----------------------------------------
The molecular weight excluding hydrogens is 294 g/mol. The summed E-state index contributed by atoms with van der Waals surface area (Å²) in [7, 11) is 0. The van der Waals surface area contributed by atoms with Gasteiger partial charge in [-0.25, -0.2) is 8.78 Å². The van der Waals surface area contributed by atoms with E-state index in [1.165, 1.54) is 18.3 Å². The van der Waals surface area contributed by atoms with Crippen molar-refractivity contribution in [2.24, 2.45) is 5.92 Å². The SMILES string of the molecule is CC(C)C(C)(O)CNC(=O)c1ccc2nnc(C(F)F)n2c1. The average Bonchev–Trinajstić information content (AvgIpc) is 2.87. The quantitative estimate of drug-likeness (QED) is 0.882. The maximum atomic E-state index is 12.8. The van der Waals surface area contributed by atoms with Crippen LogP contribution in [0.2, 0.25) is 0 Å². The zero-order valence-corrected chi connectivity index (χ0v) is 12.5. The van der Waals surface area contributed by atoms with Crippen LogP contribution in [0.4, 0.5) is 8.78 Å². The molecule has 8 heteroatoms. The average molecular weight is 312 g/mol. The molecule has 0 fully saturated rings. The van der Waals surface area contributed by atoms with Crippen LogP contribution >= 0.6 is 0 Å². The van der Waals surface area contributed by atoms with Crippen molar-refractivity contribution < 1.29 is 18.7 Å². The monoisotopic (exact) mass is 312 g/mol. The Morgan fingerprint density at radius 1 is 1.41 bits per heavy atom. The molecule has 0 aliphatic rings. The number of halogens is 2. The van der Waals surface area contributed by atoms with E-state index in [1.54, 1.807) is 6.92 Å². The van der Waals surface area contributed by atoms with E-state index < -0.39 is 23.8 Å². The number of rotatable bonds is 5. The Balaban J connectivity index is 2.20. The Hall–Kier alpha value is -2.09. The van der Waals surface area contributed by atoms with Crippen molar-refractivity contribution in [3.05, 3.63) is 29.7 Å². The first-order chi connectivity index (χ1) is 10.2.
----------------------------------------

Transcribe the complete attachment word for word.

The molecular weight excluding hydrogens is 294 g/mol. The summed E-state index contributed by atoms with van der Waals surface area (Å²) in [7, 11) is 0. The van der Waals surface area contributed by atoms with Gasteiger partial charge in [-0.25, -0.2) is 8.78 Å². The van der Waals surface area contributed by atoms with E-state index in [1.165, 1.54) is 18.3 Å². The van der Waals surface area contributed by atoms with Crippen molar-refractivity contribution in [2.24, 2.45) is 5.92 Å². The SMILES string of the molecule is CC(C)C(C)(O)CNC(=O)c1ccc2nnc(C(F)F)n2c1. The average Bonchev–Trinajstić information content (AvgIpc) is 2.87. The quantitative estimate of drug-likeness (QED) is 0.882. The maximum atomic E-state index is 12.8. The van der Waals surface area contributed by atoms with Crippen LogP contribution in [0.2, 0.25) is 0 Å². The zero-order valence-corrected chi connectivity index (χ0v) is 12.5. The van der Waals surface area contributed by atoms with Crippen LogP contribution in [0.4, 0.5) is 8.78 Å². The molecule has 8 heteroatoms. The average molecular weight is 312 g/mol. The molecule has 0 fully saturated rings. The van der Waals surface area contributed by atoms with Crippen LogP contribution >= 0.6 is 0 Å². The van der Waals surface area contributed by atoms with Crippen molar-refractivity contribution < 1.29 is 18.7 Å². The monoisotopic (exact) mass is 312 g/mol. The Morgan fingerprint density at radius 1 is 1.41 bits per heavy atom. The molecule has 0 aliphatic rings. The number of halogens is 2. The van der Waals surface area contributed by atoms with E-state index in [1.54, 1.807) is 6.92 Å². The van der Waals surface area contributed by atoms with E-state index < -0.39 is 23.8 Å². The number of rotatable bonds is 5. The Balaban J connectivity index is 2.20. The Hall–Kier alpha value is -2.09. The van der Waals surface area contributed by atoms with Crippen molar-refractivity contribution in [3.05, 3.63) is 29.7 Å². The first-order chi connectivity index (χ1) is 10.2.